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General Health Care Remember to use common sense and consult with an avian veterinarian.

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Old 02-10-2019, 07:21 AM
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Exclamation Severe Head Trauma - what would you do?

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I apologize up front because this may be long.

My 6 year old green cheek had a freak accident. He was taken to the vet (with an avian specialist on hand) and has been there for 6 days.
From what we've been told, xrays show no breaks, no spinal compression, airsac is fine. Bird is concussed. They are giving him anti-inflammatory meds and pain meds.
He cannot stand. Little motor control. From what we've been told, he only seems to react when we are their for our brief 15 minute visits twice a day. Then he will try to move around, use his beak to pull himself across the box to our hand and lay in it. Or if we pick him up he's content to lay on our chest, and nibble at our shirts and try to climb/pull himself up to our shoulder where he would normally perch.

He's had ups and downs in the almost week that he's been there. He's had really good days where we've seen plenty of lucidity from him, which has been followed by a day where his breathing was labored and he was on oxygen for for over 12 hours.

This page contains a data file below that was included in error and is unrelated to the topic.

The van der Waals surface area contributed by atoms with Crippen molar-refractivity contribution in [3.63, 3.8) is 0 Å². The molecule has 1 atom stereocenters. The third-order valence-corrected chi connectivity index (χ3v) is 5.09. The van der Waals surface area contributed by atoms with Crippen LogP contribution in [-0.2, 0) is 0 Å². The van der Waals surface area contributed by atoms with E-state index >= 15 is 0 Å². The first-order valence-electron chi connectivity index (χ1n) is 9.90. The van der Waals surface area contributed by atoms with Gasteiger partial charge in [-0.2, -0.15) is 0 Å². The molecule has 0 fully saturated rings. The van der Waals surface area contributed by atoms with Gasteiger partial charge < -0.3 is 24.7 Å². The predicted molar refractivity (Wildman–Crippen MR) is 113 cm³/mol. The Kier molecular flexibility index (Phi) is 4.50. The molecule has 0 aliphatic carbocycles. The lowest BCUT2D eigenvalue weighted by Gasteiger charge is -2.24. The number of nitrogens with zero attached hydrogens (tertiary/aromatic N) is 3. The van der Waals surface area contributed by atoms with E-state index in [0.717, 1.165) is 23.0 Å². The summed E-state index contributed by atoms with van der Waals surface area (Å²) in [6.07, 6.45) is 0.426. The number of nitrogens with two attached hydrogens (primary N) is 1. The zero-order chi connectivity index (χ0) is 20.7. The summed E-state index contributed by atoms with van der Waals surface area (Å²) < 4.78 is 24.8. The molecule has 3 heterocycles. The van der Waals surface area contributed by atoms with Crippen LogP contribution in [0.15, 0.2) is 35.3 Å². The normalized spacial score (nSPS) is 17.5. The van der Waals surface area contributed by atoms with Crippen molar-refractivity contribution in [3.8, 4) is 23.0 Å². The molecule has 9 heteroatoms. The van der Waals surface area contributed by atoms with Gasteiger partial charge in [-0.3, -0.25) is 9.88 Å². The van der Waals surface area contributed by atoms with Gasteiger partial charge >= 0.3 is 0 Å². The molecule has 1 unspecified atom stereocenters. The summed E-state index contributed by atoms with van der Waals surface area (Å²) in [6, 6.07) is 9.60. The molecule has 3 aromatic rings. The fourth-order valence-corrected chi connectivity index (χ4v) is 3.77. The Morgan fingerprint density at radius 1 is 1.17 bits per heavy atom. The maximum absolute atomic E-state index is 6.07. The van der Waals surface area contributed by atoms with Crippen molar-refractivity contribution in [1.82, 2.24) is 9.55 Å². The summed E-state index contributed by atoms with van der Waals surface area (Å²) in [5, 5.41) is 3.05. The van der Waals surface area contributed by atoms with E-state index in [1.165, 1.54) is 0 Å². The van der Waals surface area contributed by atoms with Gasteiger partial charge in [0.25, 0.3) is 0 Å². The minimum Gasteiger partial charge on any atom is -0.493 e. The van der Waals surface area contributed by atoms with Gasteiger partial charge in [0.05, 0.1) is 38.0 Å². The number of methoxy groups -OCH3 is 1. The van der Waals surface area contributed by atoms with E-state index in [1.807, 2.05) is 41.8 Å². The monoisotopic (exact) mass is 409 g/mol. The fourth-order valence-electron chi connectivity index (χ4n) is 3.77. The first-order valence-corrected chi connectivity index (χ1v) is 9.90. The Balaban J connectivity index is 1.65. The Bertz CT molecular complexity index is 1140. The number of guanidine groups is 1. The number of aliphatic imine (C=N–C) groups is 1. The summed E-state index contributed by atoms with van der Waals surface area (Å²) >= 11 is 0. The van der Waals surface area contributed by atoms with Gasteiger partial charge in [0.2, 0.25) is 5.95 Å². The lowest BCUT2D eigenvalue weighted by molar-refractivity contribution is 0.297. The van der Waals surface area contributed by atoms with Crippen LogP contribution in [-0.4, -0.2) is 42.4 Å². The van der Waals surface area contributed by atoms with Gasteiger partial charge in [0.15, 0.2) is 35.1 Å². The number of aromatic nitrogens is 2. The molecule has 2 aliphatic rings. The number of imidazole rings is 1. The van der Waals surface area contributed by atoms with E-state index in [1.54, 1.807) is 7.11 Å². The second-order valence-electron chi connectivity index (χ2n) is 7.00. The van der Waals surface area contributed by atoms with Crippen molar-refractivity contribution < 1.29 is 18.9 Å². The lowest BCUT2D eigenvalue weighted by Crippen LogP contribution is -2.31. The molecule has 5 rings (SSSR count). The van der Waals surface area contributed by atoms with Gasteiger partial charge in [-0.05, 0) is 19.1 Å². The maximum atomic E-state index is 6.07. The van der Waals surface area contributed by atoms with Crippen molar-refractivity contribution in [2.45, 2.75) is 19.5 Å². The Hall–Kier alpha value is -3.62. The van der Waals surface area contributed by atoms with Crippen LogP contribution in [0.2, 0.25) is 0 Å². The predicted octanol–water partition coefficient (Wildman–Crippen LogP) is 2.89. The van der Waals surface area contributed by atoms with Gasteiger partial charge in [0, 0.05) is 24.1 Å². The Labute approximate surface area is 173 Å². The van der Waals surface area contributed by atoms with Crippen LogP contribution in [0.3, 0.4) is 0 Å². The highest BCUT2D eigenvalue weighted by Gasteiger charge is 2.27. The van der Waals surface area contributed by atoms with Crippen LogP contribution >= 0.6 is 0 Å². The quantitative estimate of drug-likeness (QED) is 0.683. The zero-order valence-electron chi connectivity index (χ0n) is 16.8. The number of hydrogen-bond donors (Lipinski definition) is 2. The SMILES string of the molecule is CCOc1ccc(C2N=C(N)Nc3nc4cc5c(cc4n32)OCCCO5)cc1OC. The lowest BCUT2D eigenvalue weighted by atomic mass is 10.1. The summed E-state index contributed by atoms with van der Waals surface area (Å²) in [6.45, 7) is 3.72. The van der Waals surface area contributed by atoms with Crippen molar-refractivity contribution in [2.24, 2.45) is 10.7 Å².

I've read that brain injuries could potentially take months for recovery.

My better half and I are at a disagreement. Do I bring my baby home, possibly a special needs Bird for the rest of his life, to see if he possibly needs several months to recover?

Or do we play God and make the decision to euthanize him?

Bringing him home means hand feeding and special accommodations (which we have no problem doing and have somewhat started in hopes he would be better) until he recovers, or quite possibly for the rest of his life.

My take is, if he is alive and there's a chance it could take several months for him to recover, then I owe it to my baby to try.
My husband says that he would basically be a feathered ornament in the house and that it isn't fair to him (the bird) to keep him in that state.

I'm not asking anyone to make my decision for me. I will make a decision based on what my vet advises is the best course of action after we discuss all of our options.